Confucius once said,” The strength of a nation derives from the integrity of the home.” This would lead one to believe that England was in deep shit when Emily Brontë wrote her gothic masterpiece Wuthering Heights. Not the most optimistic of tales, and definitely not propaganda for any time-travelers wanting to visit Victorian England, Heights depicts a homefront cake full of dysfunction, mental and physical illness with a supernatural cherry on top. It’s basically a version of The Bachelor where alcohol and drugs (I mean c’mon) are not readily available and Chris Harrison is clinically depressed.
The story follows Heathcliff—one name— basically the original Cher, and his love interest/adoptive sister Catherine Earnshaw. The two estates in the novel are the antithesis of one another: Thrushcross Grange and Wuthering Heights.
When Emily Brontë and her sisters were young, they visited an estate called Ponden Hall, located in Haworth, West Yorkshire. The property is believed to have inspired the work of all three Brontës ; in particular, it is believed to be the setting of the famous scene in Wuthering Heights where the narrator, Lockwood, encounters Catherine’s ghost after trying to close a noisy window.
Excerpt from Chapter 3:
‘I must stop it, nevertheless!’ I muttered, knocking my knuckles through the glass, and stretching an arm out to seize the importunate branch; instead of which, my fingers closed on the fingers of a little, ice-cold hand! The intense horror of nightmare came over me: I tried to draw back my arm, but the hand clung to it, and a most melancholy voice sobbed, ‘Let me in—let me in!’ ‘Who are you?’ I asked, struggling, meanwhile, to disengage myself. ‘Catherine Linton,’ it replied, shiveringly (why did I think of Linton? I had read Earnshaw twenty times for Linton) ‘ I’ve come home: I’d lost my way on the moor!’ As it spoke, I discerned, obscurely, a child’s face looking through the window. Terror made me cruel; and, finding it useless to attempt shaking the creature off, I pulled its wrist on to the broken pane, and rubbed it to and fro till the blood ran down and soaked the bedclothes: still it wailed, ‘Let me in!’ and maintained its tenacious gripe, almost maddening me with fear.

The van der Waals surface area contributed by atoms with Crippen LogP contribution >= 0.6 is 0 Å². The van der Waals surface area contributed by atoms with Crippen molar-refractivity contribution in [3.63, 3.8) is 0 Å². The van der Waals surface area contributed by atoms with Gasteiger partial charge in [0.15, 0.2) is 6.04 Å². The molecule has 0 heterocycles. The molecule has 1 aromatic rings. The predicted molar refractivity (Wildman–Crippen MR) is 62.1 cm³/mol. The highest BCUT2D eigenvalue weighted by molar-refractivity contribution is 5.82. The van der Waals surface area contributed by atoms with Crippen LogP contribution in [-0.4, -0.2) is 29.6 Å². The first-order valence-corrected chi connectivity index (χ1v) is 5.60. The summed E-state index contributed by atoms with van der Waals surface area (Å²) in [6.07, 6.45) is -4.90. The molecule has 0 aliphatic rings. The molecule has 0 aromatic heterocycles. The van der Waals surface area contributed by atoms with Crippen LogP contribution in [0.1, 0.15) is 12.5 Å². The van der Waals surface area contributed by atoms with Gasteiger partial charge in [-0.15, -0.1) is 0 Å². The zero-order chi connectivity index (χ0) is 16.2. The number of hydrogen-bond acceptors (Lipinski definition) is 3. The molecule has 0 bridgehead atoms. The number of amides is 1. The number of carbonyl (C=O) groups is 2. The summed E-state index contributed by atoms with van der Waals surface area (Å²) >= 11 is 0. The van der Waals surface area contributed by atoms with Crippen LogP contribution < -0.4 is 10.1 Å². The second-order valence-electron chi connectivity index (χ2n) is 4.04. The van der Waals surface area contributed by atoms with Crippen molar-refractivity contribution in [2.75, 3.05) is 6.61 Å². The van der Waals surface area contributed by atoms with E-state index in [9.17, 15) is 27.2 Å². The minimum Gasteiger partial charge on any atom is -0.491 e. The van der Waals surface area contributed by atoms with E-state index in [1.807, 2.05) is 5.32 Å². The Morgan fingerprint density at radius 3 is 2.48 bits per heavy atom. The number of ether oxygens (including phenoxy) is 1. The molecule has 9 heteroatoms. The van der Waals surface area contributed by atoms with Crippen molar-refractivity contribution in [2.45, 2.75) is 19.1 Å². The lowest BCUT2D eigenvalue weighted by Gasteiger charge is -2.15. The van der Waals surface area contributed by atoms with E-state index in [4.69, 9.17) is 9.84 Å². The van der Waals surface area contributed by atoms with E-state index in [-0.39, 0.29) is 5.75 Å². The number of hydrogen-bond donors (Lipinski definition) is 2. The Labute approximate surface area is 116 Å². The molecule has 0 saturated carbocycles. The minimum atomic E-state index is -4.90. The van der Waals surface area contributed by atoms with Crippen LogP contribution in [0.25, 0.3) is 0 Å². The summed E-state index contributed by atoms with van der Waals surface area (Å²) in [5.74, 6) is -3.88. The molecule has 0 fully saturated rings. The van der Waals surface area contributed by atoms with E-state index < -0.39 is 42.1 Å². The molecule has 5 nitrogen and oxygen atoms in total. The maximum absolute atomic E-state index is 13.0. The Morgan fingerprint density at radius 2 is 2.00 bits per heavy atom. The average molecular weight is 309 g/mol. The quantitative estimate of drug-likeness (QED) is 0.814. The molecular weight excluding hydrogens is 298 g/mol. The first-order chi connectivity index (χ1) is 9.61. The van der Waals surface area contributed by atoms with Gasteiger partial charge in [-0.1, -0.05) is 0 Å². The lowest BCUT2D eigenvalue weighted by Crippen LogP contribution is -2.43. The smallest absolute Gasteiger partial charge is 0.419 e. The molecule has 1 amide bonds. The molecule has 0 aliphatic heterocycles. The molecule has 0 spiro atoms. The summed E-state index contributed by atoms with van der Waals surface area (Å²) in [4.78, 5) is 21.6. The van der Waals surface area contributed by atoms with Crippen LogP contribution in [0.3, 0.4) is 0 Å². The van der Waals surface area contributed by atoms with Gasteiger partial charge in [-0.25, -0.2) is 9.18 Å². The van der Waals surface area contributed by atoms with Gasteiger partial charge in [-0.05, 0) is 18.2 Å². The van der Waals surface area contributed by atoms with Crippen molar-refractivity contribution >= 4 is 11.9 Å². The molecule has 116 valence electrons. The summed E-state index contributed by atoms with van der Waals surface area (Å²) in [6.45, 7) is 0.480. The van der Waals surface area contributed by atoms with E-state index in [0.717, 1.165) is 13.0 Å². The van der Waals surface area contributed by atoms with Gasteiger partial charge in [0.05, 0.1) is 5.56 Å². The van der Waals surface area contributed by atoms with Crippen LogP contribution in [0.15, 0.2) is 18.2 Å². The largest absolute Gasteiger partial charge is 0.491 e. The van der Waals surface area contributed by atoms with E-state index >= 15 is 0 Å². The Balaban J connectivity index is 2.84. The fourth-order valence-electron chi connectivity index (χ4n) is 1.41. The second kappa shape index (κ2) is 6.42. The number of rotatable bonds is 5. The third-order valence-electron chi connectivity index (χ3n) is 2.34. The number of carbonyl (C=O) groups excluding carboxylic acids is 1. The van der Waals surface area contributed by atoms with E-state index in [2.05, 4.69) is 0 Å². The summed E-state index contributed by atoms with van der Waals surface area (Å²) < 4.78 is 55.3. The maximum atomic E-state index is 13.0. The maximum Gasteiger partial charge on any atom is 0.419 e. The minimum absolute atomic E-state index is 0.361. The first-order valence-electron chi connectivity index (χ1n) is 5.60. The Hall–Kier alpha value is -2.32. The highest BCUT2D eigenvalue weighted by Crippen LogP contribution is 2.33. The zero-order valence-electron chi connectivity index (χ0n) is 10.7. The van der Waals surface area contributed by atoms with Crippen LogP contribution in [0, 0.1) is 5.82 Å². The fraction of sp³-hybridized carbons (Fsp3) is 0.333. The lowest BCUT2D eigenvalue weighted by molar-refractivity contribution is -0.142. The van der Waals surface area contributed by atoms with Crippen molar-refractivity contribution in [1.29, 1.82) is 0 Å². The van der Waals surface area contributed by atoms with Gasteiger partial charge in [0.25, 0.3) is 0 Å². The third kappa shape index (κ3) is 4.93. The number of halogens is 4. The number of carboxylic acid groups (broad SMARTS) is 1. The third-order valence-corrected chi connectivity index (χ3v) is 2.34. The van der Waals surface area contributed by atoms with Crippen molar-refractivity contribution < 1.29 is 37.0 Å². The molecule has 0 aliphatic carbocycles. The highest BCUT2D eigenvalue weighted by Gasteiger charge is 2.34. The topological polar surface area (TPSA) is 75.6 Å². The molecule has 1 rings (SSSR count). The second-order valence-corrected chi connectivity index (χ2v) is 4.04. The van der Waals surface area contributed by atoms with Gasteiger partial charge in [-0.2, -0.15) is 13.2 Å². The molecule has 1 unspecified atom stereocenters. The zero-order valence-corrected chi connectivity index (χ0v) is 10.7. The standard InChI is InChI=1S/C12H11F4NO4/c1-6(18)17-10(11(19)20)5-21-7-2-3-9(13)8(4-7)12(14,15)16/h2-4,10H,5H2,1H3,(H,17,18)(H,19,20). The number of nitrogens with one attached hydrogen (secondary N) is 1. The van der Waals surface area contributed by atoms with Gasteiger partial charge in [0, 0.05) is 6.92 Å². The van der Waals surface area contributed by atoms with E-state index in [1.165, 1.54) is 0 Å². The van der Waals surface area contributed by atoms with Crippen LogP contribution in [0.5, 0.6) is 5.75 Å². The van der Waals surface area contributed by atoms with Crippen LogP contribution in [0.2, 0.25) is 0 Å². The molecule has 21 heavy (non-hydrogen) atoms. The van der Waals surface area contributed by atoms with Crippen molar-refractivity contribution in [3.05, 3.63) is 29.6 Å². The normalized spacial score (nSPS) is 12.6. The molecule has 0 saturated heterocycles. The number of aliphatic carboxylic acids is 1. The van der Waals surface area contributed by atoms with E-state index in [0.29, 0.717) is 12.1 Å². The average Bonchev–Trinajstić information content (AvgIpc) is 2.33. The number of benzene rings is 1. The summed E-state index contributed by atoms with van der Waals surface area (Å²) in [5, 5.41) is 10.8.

Ponden Hall’s current owners, Julie Akhurst and Steve Brown, have used the building as a bed and breakfast experience for Brontë enthusiasts since 1998 and are now trying to sell it for £1.25 million ($1.6 million). The two are downsizing, apparently, not running away due to various bumps in the night. Waaaay before them, it was owned by the Heatons (friends of the Brontës). Ponden Hall’s library was visited often by the Brontës. Julie Akhurst spoke on that fact:
“It’s incredible to think Emily would have sat here reading. We have a catalogue of the books that were here then and they probably influenced her. There were gothic novels and books on necromancy and dark magic.”
Brontë experts acknowledge Ponden Hall’s architectural similarities with both Thrushcross Grange and Wuthering Heights…but mostly Wuthering Heights. So if by some miracle your credit limit has been increased to £1.25 million or $1.6 million, buy yourself a creepy guest house. Just ignore the voices.
Fine Countryhas listed Ponden Hall and I apologize if this article cramps the realtor’s style—own the gothic vibe, my friend. Own it.
Books can change the way you think about things; the right strand of words can strike something up inside of you. It’s not unlikely to feel uneasy, dizzy, overwhelmed, inspired, or full after reading the right essay, poem, story, or novel. (Words are, like, insanely cool.)
So, it’s no wonder so many musicians have drawn inspiration from within the pages of the books they read!
Stand up and jam out to these nine incredibly songs inspired by pieces of literature!
Although not their first foray into slipping literary references into their songs, The Cure held nothing back when they wrote this song based on the Penelope Farmer novel of the same name.
Charlotte sometimes crying for herself
Charlotte sometimes dreams a wall around herself
But it’s always with love
With so much love it looks like
Of Charlotte sometimes
So far away
Glass sealed and pretty